8. Seth MacFarlane as Johann Krauss (Hellboy II: The Golden Army)
Few things seem to make idiots laugh harder than a fake German accent, especially if its primary basis appears to be Colonel Klink. Alan Tudyk has made his especially grating in 28 Days and Transformers 3, and Guillermo del Toro's one misstep in an otherwise fantastic and spectacular supernatural super-sequel was to let MacFarlane do his version of Dee Bradley Baker's American Dad "Klaus the fish" character for more than a second or two.
Krauss, a sentient cloud of vapor who uses a diving suit to take physical form, is an interesting character, and one of the few who can easily kick Hellboy's rock-hard red ass. Giving him such a broadly false, stereotypical voice, however - especially when the gifted Thomas Kretschmann was the original choice - makes him the sort of grating, nationalistic comic relief we usually, rightfully pick on when other directors use. He's a gas, all right - the kind that should be passed.
7. Michael Cera as Scott Pilgrim (Scott Pilgrim Vs. The World)
Do not, I beg you, take me out of context here. Though I'm pretty much asking for it.
Scott Pilgrim Vs. The World is a fantastic movie. There is no question in my mind that it is Edgar Wright's best. And in a vacuum, Michael Cera might have even been an acceptable choice for the lead role as a rocker torn between a beautiful high schooler and the equally beautiful - but more mysterious - girl of his dreams.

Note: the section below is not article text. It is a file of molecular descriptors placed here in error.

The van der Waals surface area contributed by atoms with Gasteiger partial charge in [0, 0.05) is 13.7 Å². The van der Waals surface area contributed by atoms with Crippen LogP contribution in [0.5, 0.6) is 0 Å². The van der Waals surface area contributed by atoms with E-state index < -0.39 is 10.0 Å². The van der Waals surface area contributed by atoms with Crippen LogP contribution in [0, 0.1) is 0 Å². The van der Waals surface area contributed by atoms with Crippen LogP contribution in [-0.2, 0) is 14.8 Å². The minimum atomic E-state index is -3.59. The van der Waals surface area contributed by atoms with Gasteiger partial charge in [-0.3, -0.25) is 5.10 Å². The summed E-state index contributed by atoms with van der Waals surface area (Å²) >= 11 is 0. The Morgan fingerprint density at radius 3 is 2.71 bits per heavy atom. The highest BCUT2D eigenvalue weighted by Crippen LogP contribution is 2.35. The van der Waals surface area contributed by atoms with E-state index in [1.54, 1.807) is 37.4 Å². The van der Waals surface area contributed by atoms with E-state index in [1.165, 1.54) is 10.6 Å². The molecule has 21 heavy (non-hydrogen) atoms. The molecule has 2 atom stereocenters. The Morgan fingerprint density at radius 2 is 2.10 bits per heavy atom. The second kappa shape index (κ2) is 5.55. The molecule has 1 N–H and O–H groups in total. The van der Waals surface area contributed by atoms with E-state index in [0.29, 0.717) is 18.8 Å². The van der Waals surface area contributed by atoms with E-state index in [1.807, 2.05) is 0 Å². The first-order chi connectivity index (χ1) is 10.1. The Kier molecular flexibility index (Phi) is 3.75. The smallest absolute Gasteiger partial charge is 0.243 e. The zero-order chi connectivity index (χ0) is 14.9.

This is not that vacuum. Cera brought to the movie a baggage of being the nervous puppydog loser, and audiences had trouble buying that he would be a dude confident enough to go through seven evil exes. Hell, some actively hated the idea that they were supposed to root for this guy to go after Mary Elizabeth Winstead when he already had Ellen Wong. He's not so terrible in the movie - but his presence in it needlessly kept people from seeing it, which makes him a more unusual sort of bad casting than most on this list. Sometimes that can be overcome, as per Messrs. Keaton and Ledger, who delivered unexpected interpretations - but Cera wasn't different enough for a large percentage of moviegoers.
At least he'll always have money in the banana stand.
6. Keanu Reeves as John Constantine (Constantine)
The main reason Reeves isn't higher on this list is because if you can bring yourself to forget that Constantine is based on a popular character who exists in comics, the movie itself isn't bad. Reeves' limited range includes "dazed" and "jaded," both of which are perfect for a guy who has seen so many literal and metaphorical demons that he doesn't give a shit any more, and is chain-smoking himself to death.
Except: Constantine in the comics is blond, English and smartly sarcastic, none of those being things Reeves even attempts. To be fair, he wouldn't have been good at doing any of them, so for the sake of the movie we got - rather than the movie we deserve - he stuck to his safe zone, and the climactic showdown with Peter Stormare's Satan is inventive and fun.
Then the movie craps on our Make the Best of It Parade by having Constantine quit smoking, and Shia LaBeouf turning out not to be dead. In storyline, and perhaps everything else, this J.C. should have ended up going to hell.